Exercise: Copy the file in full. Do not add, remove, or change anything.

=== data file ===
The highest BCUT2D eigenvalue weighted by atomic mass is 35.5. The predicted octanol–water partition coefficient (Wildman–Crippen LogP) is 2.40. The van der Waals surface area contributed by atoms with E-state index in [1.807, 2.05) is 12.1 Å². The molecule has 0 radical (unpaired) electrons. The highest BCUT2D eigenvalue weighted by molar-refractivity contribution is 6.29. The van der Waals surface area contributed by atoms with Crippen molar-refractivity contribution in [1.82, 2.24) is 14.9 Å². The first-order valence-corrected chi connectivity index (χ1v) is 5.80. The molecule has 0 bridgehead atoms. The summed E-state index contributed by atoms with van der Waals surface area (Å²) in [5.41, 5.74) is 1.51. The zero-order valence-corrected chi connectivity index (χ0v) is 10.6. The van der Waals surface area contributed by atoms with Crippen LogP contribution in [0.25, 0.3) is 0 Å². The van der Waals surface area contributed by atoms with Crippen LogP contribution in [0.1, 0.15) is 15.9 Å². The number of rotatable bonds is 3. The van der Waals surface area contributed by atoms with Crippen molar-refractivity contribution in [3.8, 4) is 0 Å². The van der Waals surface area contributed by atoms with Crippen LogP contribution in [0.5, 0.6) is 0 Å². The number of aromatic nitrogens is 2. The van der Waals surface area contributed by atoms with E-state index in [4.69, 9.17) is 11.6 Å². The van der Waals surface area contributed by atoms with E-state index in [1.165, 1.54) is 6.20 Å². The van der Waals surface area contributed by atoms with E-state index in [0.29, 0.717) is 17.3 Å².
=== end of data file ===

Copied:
The highest BCUT2D eigenvalue weighted by atomic mass is 35.5. The predicted octanol–water partition coefficient (Wildman–Crippen LogP) is 2.40. The van der Waals surface area contributed by atoms with E-state index in [1.807, 2.05) is 12.1 Å². The molecule has 0 radical (unpaired) electrons. The highest BCUT2D eigenvalue weighted by molar-refractivity contribution is 6.29. The van der Waals surface area contributed by atoms with Crippen molar-refractivity contribution in [1.82, 2.24) is 14.9 Å². The first-order valence-corrected chi connectivity index (χ1v) is 5.80. The molecule has 0 bridgehead atoms. The summed E-state index contributed by atoms with van der Waals surface area (Å²) in [5.41, 5.74) is 1.51. The zero-order valence-corrected chi connectivity index (χ0v) is 10.6. The van der Waals surface area contributed by atoms with Crippen LogP contribution in [0.25, 0.3) is 0 Å². The van der Waals surface area contributed by atoms with Crippen LogP contribution in [0.1, 0.15) is 15.9 Å². The number of rotatable bonds is 3. The van der Waals surface area contributed by atoms with Crippen molar-refractivity contribution in [3.8, 4) is 0 Å². The van der Waals surface area contributed by atoms with Crippen LogP contribution in [0.5, 0.6) is 0 Å². The number of aromatic nitrogens is 2. The van der Waals surface area contributed by atoms with E-state index in [4.69, 9.17) is 11.6 Å². The van der Waals surface area contributed by atoms with E-state index in [1.165, 1.54) is 6.20 Å². The van der Waals surface area contributed by atoms with E-state index in [0.29, 0.717) is 17.3 Å².